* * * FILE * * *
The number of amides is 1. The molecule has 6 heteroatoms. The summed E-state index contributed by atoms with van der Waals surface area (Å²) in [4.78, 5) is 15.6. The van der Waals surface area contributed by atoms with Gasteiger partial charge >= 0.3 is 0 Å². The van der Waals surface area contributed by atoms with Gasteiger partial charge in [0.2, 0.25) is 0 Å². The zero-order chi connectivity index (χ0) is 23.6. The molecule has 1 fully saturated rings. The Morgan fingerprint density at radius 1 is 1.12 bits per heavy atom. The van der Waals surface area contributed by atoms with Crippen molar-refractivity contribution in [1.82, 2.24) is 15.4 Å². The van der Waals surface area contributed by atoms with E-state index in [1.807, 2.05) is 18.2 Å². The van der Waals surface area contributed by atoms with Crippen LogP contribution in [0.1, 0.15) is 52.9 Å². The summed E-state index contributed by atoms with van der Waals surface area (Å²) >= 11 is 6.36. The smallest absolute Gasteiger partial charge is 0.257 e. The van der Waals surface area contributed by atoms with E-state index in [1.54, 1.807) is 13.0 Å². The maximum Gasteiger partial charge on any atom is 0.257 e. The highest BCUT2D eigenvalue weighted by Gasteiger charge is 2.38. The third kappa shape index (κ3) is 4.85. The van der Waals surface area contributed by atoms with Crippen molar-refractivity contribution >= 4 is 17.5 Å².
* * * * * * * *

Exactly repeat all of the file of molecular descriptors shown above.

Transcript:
The number of amides is 1. The molecule has 6 heteroatoms. The summed E-state index contributed by atoms with van der Waals surface area (Å²) in [4.78, 5) is 15.6. The van der Waals surface area contributed by atoms with Gasteiger partial charge >= 0.3 is 0 Å². The van der Waals surface area contributed by atoms with Gasteiger partial charge in [0.2, 0.25) is 0 Å². The zero-order chi connectivity index (χ0) is 23.6. The molecule has 1 fully saturated rings. The Morgan fingerprint density at radius 1 is 1.12 bits per heavy atom. The van der Waals surface area contributed by atoms with Crippen molar-refractivity contribution in [1.82, 2.24) is 15.4 Å². The van der Waals surface area contributed by atoms with E-state index in [1.807, 2.05) is 18.2 Å². The van der Waals surface area contributed by atoms with Crippen LogP contribution in [0.1, 0.15) is 52.9 Å². The summed E-state index contributed by atoms with van der Waals surface area (Å²) >= 11 is 6.36. The smallest absolute Gasteiger partial charge is 0.257 e. The van der Waals surface area contributed by atoms with E-state index in [1.54, 1.807) is 13.0 Å². The maximum Gasteiger partial charge on any atom is 0.257 e. The highest BCUT2D eigenvalue weighted by Gasteiger charge is 2.38. The third kappa shape index (κ3) is 4.85. The van der Waals surface area contributed by atoms with Crippen molar-refractivity contribution >= 4 is 17.5 Å².